Though we at Star Wars: The Completionist Saga have been writing about each piece of screen media in the universe’s chronological order this week we must break the trend for Volume 2 of “Star Wars: Clone Wars.” Sort of.

“Star Wars: Clone Wars” Volume 2 (or Season 3 if you’re going with the original airing schedule) is an hour-long story of five individual animated episodes, essentially covering events from the end of the first traditionally-animated “Clone Wars” right up to just before the beginning of Episode III. It covers General Greivous’s rise to prominence, Anakin’s promotion from Padawan to Jedi Knight, and the events that occur just before “Revenge of the Sith.” “Star Wars: The Clone Wars” (the CGI animated series we’ve been writing about more recently) is encapsulated on both ends by the 2-D “Clone Wars,” which I am henceforth going to call CW so we can avoid more confusion with the completely different show of a very similar name.

Overall, I wasn’t impressed. CW Volume 2 covers some interesting stories: like the specifics of Anakin’s promotion and how Greivous captured Palpatine. It’s nice to know, but there was no meat to these stories. The majority of the content in CW is (mostly) unimaginative fight scenes. Most of the story is contained elsewhere and relies on the viewer’s knowledge of the rest of the events of the Clone Wars to fill in the gaps and significance.

To its credit, the show has always been good showcasing a sense of scale.

Part of the story centers around Anakin journeying to a Separatist lab, where the Separatists are turning the natives into mind-controlled beast warriors. The story presents itself as one of the trials for Anakin on his way to becoming a Jedi Master, but it fails because the adventure seems no more meaningful than Anakin’s other exploits. Anakin does have a vision foreshadowing his fall to the dark side and ending with the mask of Darth Vader, but it has little impact on him and really doesn’t impact the rest of the mission. It is only meaningful in the broader context as a setup to “Revenge of the Sith.”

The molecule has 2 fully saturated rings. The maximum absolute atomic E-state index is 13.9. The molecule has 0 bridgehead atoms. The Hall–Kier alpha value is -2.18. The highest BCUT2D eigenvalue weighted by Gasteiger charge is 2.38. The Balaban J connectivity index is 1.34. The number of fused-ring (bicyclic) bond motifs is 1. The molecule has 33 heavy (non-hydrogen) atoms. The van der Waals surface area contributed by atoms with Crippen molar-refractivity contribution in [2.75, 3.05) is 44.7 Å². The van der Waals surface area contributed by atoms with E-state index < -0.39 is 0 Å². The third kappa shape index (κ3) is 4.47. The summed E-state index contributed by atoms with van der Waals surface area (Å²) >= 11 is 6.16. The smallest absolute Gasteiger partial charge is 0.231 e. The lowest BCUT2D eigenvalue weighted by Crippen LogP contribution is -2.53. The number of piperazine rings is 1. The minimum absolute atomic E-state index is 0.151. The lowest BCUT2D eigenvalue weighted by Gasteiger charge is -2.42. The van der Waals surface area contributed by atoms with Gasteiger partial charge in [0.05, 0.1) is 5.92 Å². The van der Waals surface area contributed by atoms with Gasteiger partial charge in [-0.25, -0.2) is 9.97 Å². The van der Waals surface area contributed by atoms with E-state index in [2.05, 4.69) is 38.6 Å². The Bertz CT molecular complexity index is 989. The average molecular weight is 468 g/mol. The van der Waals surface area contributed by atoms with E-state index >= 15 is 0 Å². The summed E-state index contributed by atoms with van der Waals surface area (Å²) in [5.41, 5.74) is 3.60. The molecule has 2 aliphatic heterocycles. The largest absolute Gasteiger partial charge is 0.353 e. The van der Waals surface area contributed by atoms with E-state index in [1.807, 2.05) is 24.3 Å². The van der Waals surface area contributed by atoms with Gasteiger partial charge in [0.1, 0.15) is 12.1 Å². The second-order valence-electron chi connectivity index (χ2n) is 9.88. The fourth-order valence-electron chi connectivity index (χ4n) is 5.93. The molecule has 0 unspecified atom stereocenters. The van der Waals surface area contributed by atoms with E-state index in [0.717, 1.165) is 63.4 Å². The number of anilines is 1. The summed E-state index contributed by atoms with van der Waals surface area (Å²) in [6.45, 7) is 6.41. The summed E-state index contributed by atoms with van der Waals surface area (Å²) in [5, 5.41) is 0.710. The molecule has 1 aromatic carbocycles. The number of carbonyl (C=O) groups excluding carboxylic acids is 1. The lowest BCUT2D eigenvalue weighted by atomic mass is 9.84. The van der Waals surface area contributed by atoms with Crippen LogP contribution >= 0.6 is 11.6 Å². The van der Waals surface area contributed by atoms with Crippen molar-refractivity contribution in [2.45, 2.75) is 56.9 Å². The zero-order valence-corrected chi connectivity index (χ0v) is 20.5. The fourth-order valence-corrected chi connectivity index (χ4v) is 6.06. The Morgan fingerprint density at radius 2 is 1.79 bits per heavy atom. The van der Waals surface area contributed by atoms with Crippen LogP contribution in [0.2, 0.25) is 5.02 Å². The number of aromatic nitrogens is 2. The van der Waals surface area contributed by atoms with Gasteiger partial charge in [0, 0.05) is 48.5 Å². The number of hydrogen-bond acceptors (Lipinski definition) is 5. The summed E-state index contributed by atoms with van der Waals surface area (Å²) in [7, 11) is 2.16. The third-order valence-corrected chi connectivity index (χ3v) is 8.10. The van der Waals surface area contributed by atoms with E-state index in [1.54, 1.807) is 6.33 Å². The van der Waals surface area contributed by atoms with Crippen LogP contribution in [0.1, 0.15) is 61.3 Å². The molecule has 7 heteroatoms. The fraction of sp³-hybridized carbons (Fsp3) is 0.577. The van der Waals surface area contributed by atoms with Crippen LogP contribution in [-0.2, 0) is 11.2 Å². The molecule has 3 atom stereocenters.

The other half of the story involves the siege of Coruscant and the capture of Palpatine just prior to Episode III. This is essentially one extended fight scene, with little unique to offer. Jedi fight Greivous’ body guards. Grevious fights Jedi. Jedi fight droids. Ok, we get it. The one element that really stands out is Mace Windu riding a vulture droid, which is probably the best part of the entire hour.

The production elements of CW don’t stand out either. I’m not wild about the Tartakovsky animation style, and the voice acting is fair at best. Anakin sounds bored, regardless of what he’s doing. Sometimes the humor works, although C-3PO showing off his new gold plating to the tune of stripper music was particularly strange.

Is this linework distinctive or garish?

Ultimately, CW Volume 2 comes off as inessential, an animated version of the Episode III crawl stretched out for diehards. While this website is dedicated to completionism, viewers need not be, unless they really want to know how Palpatine got captured before the beginning of “Revenge of the Sith.” Everything else is just noise.